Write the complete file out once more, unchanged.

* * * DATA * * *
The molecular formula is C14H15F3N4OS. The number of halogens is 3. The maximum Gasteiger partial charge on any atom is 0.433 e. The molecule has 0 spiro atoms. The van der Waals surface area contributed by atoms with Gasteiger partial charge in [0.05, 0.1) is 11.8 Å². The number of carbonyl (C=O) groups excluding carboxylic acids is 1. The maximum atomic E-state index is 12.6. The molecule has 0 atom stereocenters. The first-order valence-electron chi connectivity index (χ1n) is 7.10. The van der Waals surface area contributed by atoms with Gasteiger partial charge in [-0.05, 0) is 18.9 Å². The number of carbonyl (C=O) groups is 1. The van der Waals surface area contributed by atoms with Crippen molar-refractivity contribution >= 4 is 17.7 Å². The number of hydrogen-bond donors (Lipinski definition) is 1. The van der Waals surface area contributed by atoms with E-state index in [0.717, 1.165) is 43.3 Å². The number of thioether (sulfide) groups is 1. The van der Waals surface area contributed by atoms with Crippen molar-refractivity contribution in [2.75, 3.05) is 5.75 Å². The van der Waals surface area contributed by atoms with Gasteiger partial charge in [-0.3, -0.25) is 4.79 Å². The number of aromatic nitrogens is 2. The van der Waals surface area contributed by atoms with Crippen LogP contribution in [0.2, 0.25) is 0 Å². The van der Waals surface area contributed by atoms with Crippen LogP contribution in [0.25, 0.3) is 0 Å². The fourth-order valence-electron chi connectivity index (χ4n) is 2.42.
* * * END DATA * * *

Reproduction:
The molecular formula is C14H15F3N4OS. The number of halogens is 3. The maximum Gasteiger partial charge on any atom is 0.433 e. The molecule has 0 spiro atoms. The van der Waals surface area contributed by atoms with Gasteiger partial charge in [0.05, 0.1) is 11.8 Å². The number of carbonyl (C=O) groups excluding carboxylic acids is 1. The maximum atomic E-state index is 12.6. The molecule has 0 atom stereocenters. The first-order valence-electron chi connectivity index (χ1n) is 7.10. The van der Waals surface area contributed by atoms with Gasteiger partial charge in [-0.05, 0) is 18.9 Å². The number of carbonyl (C=O) groups is 1. The van der Waals surface area contributed by atoms with Crippen molar-refractivity contribution >= 4 is 17.7 Å². The number of hydrogen-bond donors (Lipinski definition) is 1. The van der Waals surface area contributed by atoms with E-state index in [0.717, 1.165) is 43.3 Å². The number of thioether (sulfide) groups is 1. The van der Waals surface area contributed by atoms with Crippen molar-refractivity contribution in [2.75, 3.05) is 5.75 Å². The van der Waals surface area contributed by atoms with Gasteiger partial charge in [-0.3, -0.25) is 4.79 Å². The number of aromatic nitrogens is 2. The van der Waals surface area contributed by atoms with Crippen LogP contribution in [0.2, 0.25) is 0 Å². The van der Waals surface area contributed by atoms with Crippen LogP contribution in [0.25, 0.3) is 0 Å². The fourth-order valence-electron chi connectivity index (χ4n) is 2.42.